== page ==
Tim Lincecum is headed to Triple A Round Rock on Monday to begin his long-awaited rehab assignment, and it will be a long one.
The right-hander is on the 60-day disabled list, so he can't be activated until May 28. He didn't have a spring training after signing in early March and then developing a blister after only a couple of weeks.
But all is well now, from his finger to his delivery to his need to compete.
He is still a reliever, and the theory was that he could pitch multiple innings in relief, in winning situations, late in games and maybe even get some save opportunities.
Maybe it's far-fetched to say the Texas Rangers miss something that they've never even had, but it really sounds like they miss him.
"I think any speculation, whether it was ours or external, on what role he could play was just that," general manager Jon Daniels said last week in Cleveland. "With Tim, we took a calculated gamble there. He hasn't pitched in the last year. We're putting him in a new role.
"We liked some of the things we saw physically, but we said from Day 1 this was not based on recent track record. This was based on what he's done and how his body looked over the winter."
OK, but the Rangers are missing the reliever Lincecum could be, a reliable multi-innings reliever. Left-hander Alex Claudio was expected to be that but hasn't. Right-hander Matt Bush was expected to be that, but he's in Triple A Round Rock.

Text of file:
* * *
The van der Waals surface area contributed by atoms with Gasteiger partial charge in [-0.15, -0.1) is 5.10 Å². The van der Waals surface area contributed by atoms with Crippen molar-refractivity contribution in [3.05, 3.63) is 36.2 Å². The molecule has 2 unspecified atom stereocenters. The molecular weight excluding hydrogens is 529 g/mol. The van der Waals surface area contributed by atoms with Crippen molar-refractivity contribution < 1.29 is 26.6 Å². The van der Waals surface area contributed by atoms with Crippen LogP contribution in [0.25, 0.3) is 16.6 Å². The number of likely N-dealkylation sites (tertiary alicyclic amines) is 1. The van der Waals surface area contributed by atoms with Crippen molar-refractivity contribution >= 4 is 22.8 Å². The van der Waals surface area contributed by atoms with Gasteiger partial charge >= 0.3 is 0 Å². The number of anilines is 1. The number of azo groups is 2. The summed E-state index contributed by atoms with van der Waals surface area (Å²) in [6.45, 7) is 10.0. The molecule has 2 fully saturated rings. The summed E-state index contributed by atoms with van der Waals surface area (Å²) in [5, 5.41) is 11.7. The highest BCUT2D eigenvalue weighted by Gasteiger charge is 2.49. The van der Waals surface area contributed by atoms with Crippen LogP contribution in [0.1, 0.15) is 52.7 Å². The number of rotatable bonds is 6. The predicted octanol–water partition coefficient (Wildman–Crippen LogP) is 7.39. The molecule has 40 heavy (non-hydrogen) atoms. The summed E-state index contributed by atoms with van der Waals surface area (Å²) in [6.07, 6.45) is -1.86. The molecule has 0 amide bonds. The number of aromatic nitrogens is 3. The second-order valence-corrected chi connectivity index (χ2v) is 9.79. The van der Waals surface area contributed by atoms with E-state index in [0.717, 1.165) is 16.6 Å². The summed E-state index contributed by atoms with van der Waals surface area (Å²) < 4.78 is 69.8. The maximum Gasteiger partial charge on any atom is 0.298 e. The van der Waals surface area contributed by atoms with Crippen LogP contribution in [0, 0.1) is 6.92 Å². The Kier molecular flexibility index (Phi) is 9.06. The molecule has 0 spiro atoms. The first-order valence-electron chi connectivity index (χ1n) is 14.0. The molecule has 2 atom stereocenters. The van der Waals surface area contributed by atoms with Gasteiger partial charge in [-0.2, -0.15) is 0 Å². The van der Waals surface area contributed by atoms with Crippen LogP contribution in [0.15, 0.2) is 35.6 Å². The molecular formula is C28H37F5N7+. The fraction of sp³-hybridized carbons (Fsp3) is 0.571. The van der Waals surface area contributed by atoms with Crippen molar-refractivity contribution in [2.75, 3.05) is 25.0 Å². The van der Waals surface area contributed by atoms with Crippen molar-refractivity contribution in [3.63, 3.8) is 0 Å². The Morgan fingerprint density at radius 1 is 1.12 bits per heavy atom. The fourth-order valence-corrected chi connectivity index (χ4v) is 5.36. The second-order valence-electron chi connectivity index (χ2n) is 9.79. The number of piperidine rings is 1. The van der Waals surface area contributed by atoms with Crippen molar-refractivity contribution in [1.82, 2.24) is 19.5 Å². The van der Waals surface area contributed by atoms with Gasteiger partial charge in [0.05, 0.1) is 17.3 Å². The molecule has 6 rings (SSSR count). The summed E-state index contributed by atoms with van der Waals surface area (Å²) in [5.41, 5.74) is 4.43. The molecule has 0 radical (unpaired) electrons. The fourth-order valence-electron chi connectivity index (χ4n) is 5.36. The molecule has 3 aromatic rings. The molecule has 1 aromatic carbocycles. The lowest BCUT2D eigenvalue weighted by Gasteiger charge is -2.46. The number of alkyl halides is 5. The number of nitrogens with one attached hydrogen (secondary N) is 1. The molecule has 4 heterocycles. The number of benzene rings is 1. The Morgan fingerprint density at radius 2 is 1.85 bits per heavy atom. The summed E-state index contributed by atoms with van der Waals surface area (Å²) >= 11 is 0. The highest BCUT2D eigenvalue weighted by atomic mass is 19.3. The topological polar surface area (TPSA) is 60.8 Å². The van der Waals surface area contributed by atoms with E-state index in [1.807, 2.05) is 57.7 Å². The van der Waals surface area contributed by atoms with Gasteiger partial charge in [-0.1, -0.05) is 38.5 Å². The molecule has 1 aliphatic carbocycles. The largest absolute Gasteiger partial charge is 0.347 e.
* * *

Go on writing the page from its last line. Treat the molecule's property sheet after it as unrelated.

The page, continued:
Take the 6-5 loss Saturday to the Boston Red Sox. If Lincecum were available, perhaps he navigates the seventh inning without any harm and then bridges the eighth to closer Keone Kela.
Lincecum likely wouldn't be used to match up against specific hitters, as Jose Leclerc was to open the inning and as Claudio arguably should have been once the Red Sox's right-handed heart of the order came up.
Lincecum is missing the chance just to get into those situations.
"When you have a front-row seat to see everything, it’s harder when you can’t do something about it, especially when you’re in a place to be able to," Lincecum said. "We’ve all dealt with nicks and knacks and things like that, so when the blister is what’s holding you back, it’s kind of like, 'Really?'"
Lincecum will be stretched out to three innings, manager Jeff Banister said. Lincecum initially will pitch every other day until he starts logging more pitches and will need more rest.
The slower pace, the result of being placed on the 60-day disabled list, has helped him iron out his delivery. That process will continue while on assignment.
"I think I’ve worked with timings of leg lifts and arm dips and stuff like that," he said. "I think you try to refine things. This was that time, and I’m still going to be doing that during these games, but I feel like I’m in a good place."